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US, Japan detail realignment adjustments

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by Ken Quintanilla

Guam - Wednesday's announcement regarding the revised 2006 Realignment Plan between Japan and the United States may have been delayed, but shortly after noon Guam time today, the new plan was revealed, providing clarity and optimism that the relocation of Marines to Guam is moving forward.  

"It's moving forward, this is a really good announcement for our country in terms of security plans and for our island and our region also," said buildup chair Senator Judi Guthertz says the people of Guam should feel optimistic regarding the joint statement from the US-Japan Security Consultative Committee outlining adjustments to the 2006 US-Japan Roadmap for Realignment Implementation.

Under the revised agreement, approximately 9,000 US Marines along with their dependents will relocate outside of Japan. And after speculation and discussion for months regarding just how many would relocate to Guam, the joint statement notes that a base sustainment unit will be established on Guam with the US and Japan agreeing to move 4,700 to 5,000 Marines to Guam from Okinawa.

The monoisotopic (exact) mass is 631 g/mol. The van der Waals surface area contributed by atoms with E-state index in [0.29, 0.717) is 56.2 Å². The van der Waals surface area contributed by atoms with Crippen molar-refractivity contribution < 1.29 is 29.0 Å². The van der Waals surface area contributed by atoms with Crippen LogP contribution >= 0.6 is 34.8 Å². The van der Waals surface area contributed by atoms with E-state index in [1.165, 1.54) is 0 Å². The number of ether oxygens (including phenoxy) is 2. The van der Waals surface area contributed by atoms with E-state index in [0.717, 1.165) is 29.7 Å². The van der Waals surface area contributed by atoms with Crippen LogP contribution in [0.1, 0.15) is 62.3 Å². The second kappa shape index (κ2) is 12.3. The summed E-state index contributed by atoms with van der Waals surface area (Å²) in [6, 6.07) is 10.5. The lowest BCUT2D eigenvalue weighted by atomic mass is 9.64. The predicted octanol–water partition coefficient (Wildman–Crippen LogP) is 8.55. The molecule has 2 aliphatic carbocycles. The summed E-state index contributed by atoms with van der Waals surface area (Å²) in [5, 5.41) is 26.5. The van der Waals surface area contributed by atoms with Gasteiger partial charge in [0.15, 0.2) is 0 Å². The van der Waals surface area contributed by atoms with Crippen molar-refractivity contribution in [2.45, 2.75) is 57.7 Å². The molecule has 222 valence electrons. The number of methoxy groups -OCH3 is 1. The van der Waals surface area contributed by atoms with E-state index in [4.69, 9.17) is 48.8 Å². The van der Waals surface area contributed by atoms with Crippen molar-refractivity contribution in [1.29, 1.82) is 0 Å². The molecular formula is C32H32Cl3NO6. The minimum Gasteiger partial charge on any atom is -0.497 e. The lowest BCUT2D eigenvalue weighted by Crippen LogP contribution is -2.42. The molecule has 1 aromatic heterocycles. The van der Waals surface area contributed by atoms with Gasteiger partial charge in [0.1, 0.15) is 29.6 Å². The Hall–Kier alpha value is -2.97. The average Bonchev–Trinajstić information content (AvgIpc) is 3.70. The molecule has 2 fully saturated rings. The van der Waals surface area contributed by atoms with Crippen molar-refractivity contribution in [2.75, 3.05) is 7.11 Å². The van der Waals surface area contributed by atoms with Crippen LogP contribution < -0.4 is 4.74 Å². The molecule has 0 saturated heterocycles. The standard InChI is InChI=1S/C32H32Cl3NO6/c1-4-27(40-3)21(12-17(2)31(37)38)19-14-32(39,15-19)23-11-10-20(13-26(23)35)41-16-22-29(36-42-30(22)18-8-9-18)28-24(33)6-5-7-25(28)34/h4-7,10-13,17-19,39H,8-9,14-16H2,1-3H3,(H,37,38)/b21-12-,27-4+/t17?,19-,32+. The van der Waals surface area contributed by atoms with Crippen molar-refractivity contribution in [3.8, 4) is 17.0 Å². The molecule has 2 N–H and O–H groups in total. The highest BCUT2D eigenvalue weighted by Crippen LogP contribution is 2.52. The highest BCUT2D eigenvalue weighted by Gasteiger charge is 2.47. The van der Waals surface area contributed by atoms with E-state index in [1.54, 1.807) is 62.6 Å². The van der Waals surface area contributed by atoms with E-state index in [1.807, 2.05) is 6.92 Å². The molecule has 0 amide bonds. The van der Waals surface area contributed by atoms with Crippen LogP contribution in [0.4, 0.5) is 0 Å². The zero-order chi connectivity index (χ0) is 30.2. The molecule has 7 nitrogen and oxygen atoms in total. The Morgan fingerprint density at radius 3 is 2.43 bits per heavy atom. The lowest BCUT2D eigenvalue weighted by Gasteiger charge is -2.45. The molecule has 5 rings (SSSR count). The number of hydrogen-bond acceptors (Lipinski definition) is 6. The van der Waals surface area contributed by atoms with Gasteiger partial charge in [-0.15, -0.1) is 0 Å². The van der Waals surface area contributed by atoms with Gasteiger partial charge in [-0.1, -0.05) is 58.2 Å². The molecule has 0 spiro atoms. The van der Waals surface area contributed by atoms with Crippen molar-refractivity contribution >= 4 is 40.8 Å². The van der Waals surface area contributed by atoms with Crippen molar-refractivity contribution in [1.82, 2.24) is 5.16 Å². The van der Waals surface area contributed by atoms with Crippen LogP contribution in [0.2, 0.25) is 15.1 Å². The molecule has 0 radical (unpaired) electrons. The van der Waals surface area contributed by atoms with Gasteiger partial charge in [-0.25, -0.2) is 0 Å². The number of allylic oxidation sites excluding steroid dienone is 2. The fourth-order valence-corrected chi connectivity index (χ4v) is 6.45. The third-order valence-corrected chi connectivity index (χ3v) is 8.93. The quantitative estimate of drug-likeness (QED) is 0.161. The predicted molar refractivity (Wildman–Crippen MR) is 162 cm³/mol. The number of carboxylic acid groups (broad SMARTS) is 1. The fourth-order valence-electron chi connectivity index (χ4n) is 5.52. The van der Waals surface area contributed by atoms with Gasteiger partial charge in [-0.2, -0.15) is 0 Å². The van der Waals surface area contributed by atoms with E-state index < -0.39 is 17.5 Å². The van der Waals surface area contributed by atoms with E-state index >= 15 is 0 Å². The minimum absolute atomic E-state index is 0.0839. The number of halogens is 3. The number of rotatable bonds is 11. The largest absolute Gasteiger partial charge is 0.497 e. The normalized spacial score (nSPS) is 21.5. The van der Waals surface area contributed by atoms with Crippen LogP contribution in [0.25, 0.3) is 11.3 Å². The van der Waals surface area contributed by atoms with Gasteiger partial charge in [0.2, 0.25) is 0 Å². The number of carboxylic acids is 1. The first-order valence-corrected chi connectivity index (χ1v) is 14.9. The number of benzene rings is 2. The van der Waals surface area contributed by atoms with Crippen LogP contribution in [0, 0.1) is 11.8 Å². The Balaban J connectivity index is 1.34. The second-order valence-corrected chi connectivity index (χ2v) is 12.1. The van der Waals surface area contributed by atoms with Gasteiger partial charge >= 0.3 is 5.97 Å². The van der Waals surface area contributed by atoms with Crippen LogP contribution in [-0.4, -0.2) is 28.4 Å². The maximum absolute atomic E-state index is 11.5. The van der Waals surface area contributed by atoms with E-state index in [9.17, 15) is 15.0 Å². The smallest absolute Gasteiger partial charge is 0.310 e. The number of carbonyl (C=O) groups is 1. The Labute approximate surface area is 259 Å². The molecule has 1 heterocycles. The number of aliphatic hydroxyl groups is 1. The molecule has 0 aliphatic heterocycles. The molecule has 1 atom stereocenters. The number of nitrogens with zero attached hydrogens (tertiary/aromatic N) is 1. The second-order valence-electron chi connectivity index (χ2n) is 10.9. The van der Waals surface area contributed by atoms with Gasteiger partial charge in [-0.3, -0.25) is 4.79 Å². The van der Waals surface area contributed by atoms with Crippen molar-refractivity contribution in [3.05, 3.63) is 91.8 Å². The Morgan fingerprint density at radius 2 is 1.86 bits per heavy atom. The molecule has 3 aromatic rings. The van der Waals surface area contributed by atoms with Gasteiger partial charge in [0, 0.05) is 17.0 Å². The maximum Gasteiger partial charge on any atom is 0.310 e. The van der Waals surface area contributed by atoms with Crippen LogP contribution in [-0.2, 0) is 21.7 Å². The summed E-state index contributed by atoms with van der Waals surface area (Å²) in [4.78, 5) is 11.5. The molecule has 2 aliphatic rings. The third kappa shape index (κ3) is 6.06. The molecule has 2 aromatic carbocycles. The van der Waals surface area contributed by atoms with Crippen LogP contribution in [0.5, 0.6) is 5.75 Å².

"So I think we should be very encouraged by this, we're getting some clarity," said Guthertz.

The agreement also indicated some troops going to Hawaii and rotational troops going to Australia. "It did not at all talk about rotational troops on Guam, so I think we may be very fortunate that the troops coming to Guam will be here on a longer term basis," the senator continued.

And in order to develop Guam as a strategic hub and to mitigate the impact of military presence on local communities, both governments have agreed to explore new efforts to promote bilateral dynamic defense cooperation in the region.

The two governments meanwhile have agreed to consider cooperation in developing training areas in Guam and the CNMI as a shared use facility by the US and Japan's defense force. The preliminary costs meanwhile are estimated by the US Government for the relocation of Marines at $8.6 billion.

"Japan is committed to contribute $3.1 billion and United States would provide for the difference, the original record of decision estimated the buildup at the 9,600 Marine level to be about $11 billion+, so we're down to $8.6 billion, which is nothing to sneeze at," said Guthertz.

And after previous discussions that the buildup could not move forward until the issues involving the Futenma Replacement Facility were resolved, according to the DOD, as part of the adjustments, the relocation of the 3rd Marine Expeditionary Force personnel from Okinawa to Guam has finally been delinked with progress on the FRF.

Guthertz says now is not only the time for the community to study the terms of this revised agreement but understand that we have a great opportunity to move forward.

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